Potential application of a handheld confocal endomicroscope imaging system using a variety of fluorophores in experimental gliomas and normal brain

Document Type



OBJECT: The authors sought to assess the feasibility of a handheld visible-wavelength confocal endomicroscope imaging system (Optiscan 5.1, Optiscan Pty., Ltd.) using a variety of rapid-acting fluorophores to provide histological information on gliomas, tumor margins, and normal brain in animal models. METHODS: Mice (n = 25) implanted with GL261 cells were used to image fluorescein sodium (FNa), 5-aminolevulinic acid (5-ALA), acridine orange (AO), acriflavine (AF), and cresyl violet (CV). A U251 glioma xenograft model in rats (n = 5) was used to image sulforhodamine 101 (SR101). A swine (n = 3) model with AO was used to identify confocal features of normal brain. Images of normal brain, obvious tumor, and peritumoral zones were collected using the handheld confocal endomicroscope. Histological samples were acquired through biopsies from matched imaging areas. Samples were visualized with a benchtop confocal microscope. Histopathological features in corresponding confocal images and photomicrographs of H & E-stained tissues were reviewed. RESULTS: Fluorescence induced by FNa, 5-ALA, AO, AF, CV, and SR101 and detected with the confocal endomicroscope allowed interpretation of histological features. Confocal endomicroscopy revealed satellite tumor cells within peritumoral tissue, a definitive tumor border, and striking fluorescent cellular and subcellular structures. Fluorescence in various tumor regions correlated with standard histology and known tissue architecture. Characteristic features of different areas of normal brain were identified as well. CONCLUSIONS: Confocal endomicroscopy provided rapid histological information precisely related to the site of microscopic imaging with imaging characteristics of cells related to the unique labeling features of the fluorophores. Although experimental with further clinical trial validation required, these data suggest that intraoperative confocal imaging can help to distinguish normal brain from tumor and tumor margin and may have application in improving intraoperative decisions during resection of brain tumors.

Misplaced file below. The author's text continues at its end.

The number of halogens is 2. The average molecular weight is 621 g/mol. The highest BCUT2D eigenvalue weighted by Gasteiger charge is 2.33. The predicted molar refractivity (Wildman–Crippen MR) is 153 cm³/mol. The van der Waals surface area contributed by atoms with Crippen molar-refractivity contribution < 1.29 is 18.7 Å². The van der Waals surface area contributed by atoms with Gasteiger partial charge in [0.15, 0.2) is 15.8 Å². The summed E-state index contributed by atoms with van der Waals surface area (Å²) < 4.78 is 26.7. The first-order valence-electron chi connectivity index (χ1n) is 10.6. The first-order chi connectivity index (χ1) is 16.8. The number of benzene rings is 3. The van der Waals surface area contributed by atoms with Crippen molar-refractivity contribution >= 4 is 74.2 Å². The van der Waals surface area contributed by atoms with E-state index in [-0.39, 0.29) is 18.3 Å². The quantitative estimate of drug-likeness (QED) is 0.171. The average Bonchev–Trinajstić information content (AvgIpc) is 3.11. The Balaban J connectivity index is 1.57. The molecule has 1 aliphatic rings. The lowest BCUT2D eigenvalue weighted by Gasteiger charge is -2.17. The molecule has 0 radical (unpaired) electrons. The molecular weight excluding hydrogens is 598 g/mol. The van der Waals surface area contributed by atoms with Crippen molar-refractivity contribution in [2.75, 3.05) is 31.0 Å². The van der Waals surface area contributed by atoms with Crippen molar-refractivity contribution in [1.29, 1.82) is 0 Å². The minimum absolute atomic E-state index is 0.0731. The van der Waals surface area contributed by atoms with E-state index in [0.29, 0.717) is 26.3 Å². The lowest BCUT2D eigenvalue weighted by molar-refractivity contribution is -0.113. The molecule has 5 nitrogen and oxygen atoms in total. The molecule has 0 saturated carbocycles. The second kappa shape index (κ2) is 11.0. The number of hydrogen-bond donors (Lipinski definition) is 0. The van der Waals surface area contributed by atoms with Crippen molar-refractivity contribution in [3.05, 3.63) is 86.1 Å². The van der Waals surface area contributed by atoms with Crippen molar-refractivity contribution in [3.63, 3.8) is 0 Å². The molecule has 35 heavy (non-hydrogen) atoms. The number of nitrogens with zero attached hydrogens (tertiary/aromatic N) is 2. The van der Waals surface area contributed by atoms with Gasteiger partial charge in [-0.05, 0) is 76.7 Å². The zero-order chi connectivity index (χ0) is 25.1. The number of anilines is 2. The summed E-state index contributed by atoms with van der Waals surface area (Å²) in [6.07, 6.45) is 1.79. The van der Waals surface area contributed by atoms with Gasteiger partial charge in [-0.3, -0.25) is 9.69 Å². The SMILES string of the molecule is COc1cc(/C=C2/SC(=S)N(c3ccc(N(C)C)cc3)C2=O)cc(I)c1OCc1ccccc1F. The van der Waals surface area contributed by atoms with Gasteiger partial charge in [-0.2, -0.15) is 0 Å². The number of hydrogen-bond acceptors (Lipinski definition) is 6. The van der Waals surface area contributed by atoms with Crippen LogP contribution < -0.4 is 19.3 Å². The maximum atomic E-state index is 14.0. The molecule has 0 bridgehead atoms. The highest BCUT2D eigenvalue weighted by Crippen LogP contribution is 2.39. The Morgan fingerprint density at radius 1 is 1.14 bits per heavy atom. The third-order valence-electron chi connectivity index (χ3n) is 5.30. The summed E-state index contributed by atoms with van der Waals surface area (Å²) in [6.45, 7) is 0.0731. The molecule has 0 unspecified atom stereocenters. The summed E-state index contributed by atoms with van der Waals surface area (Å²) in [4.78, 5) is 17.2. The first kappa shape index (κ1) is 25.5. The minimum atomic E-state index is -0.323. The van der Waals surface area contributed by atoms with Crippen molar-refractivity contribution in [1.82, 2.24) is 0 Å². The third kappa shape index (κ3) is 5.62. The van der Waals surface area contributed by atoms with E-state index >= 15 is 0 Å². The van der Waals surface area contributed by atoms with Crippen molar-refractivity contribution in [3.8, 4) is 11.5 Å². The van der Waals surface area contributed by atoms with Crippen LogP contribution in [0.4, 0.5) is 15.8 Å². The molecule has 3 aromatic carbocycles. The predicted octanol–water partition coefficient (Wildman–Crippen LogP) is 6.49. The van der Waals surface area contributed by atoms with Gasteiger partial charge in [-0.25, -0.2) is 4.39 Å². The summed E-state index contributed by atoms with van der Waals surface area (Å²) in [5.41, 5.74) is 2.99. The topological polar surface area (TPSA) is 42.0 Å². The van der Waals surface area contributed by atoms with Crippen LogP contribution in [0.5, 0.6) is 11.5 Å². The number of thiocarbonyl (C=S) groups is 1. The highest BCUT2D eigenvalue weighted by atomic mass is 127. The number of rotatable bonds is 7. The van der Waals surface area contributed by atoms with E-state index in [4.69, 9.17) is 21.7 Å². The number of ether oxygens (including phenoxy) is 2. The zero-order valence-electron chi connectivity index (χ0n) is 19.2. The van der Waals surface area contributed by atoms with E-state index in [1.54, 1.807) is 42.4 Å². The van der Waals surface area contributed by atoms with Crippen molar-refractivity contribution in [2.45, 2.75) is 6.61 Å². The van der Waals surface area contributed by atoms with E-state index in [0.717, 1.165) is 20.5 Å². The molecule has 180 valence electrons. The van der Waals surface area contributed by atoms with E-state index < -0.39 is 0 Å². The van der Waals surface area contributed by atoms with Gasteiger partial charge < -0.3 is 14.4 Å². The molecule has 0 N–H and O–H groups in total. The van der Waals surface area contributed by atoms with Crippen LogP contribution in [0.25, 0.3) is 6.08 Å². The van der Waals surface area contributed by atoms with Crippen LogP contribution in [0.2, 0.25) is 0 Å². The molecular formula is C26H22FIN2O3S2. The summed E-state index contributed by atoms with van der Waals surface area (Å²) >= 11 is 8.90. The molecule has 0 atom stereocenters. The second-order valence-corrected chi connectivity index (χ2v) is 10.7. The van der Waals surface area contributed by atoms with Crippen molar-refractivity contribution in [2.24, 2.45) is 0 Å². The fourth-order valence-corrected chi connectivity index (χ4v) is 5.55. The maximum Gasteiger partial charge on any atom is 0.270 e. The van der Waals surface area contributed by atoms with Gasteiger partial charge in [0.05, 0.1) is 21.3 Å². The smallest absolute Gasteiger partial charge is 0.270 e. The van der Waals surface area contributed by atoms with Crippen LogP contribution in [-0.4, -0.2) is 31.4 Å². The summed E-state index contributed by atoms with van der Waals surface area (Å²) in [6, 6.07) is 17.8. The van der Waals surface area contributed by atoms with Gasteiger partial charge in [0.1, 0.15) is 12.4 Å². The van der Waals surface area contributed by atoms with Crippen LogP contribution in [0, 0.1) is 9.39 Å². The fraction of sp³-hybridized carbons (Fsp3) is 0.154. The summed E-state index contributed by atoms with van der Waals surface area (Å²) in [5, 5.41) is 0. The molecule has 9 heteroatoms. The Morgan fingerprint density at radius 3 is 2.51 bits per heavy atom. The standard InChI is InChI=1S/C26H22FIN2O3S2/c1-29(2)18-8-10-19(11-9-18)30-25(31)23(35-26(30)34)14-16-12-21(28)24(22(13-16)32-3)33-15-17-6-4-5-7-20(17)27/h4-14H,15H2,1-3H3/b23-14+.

Medical Subject Headings

Animals; Brain (metabolism, pathology); Brain Neoplasms (diagnosis, metabolism); Computers, Handheld; Disease Models, Animal; Female; Fluorescent Dyes; Glioma (diagnosis, metabolism); Mice; Mice, Inbred C57BL; Microscopy, Confocal (methods); Rats; Swine

Publication Date


Publication Title

Neurosurgical focus







First Page


PubMed ID


Digital Object Identifier (DOI)